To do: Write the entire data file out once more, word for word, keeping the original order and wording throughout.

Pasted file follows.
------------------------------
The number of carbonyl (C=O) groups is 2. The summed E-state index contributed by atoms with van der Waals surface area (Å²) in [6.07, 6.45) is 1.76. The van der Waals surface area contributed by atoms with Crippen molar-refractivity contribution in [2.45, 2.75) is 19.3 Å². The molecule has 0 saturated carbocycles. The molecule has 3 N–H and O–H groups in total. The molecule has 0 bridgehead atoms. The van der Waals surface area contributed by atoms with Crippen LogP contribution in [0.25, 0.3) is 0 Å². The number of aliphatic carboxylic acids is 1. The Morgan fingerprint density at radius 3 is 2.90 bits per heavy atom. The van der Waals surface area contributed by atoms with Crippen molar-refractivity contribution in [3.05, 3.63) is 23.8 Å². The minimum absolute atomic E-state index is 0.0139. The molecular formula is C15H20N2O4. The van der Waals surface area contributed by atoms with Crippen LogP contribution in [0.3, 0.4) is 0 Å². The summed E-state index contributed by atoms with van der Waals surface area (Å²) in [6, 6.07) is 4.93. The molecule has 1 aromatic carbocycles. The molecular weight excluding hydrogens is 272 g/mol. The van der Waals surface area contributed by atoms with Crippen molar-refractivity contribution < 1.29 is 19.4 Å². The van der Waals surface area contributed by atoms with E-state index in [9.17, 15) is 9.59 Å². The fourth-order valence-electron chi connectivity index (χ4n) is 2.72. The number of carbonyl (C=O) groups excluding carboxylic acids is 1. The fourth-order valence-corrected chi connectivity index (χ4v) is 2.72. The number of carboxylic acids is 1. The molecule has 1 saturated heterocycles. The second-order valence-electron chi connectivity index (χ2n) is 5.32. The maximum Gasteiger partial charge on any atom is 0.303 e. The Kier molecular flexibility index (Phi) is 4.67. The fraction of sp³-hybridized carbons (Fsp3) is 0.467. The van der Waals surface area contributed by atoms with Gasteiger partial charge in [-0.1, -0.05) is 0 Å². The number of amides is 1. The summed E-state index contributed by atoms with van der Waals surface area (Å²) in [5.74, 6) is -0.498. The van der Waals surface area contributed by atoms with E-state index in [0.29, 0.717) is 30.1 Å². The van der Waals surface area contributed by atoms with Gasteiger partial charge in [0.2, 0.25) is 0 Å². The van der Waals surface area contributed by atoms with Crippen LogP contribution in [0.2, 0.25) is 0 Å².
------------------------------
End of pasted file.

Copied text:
The number of carbonyl (C=O) groups is 2. The summed E-state index contributed by atoms with van der Waals surface area (Å²) in [6.07, 6.45) is 1.76. The van der Waals surface area contributed by atoms with Crippen molar-refractivity contribution in [2.45, 2.75) is 19.3 Å². The molecule has 0 saturated carbocycles. The molecule has 3 N–H and O–H groups in total. The molecule has 0 bridgehead atoms. The van der Waals surface area contributed by atoms with Crippen LogP contribution in [0.25, 0.3) is 0 Å². The number of aliphatic carboxylic acids is 1. The Morgan fingerprint density at radius 3 is 2.90 bits per heavy atom. The van der Waals surface area contributed by atoms with Crippen molar-refractivity contribution in [3.05, 3.63) is 23.8 Å². The minimum absolute atomic E-state index is 0.0139. The molecular formula is C15H20N2O4. The van der Waals surface area contributed by atoms with Crippen LogP contribution in [0.3, 0.4) is 0 Å². The summed E-state index contributed by atoms with van der Waals surface area (Å²) in [6, 6.07) is 4.93. The molecule has 1 aromatic carbocycles. The molecular weight excluding hydrogens is 272 g/mol. The van der Waals surface area contributed by atoms with Crippen molar-refractivity contribution < 1.29 is 19.4 Å². The van der Waals surface area contributed by atoms with E-state index in [9.17, 15) is 9.59 Å². The fourth-order valence-electron chi connectivity index (χ4n) is 2.72. The number of carbonyl (C=O) groups excluding carboxylic acids is 1. The fourth-order valence-corrected chi connectivity index (χ4v) is 2.72. The number of carboxylic acids is 1. The molecule has 1 saturated heterocycles. The second-order valence-electron chi connectivity index (χ2n) is 5.32. The maximum Gasteiger partial charge on any atom is 0.303 e. The Kier molecular flexibility index (Phi) is 4.67. The fraction of sp³-hybridized carbons (Fsp3) is 0.467. The van der Waals surface area contributed by atoms with Gasteiger partial charge in [-0.1, -0.05) is 0 Å². The number of amides is 1. The summed E-state index contributed by atoms with van der Waals surface area (Å²) in [5.74, 6) is -0.498. The van der Waals surface area contributed by atoms with E-state index in [0.29, 0.717) is 30.1 Å². The van der Waals surface area contributed by atoms with Gasteiger partial charge in [0.2, 0.25) is 0 Å². The van der Waals surface area contributed by atoms with Crippen LogP contribution in [0.2, 0.25) is 0 Å².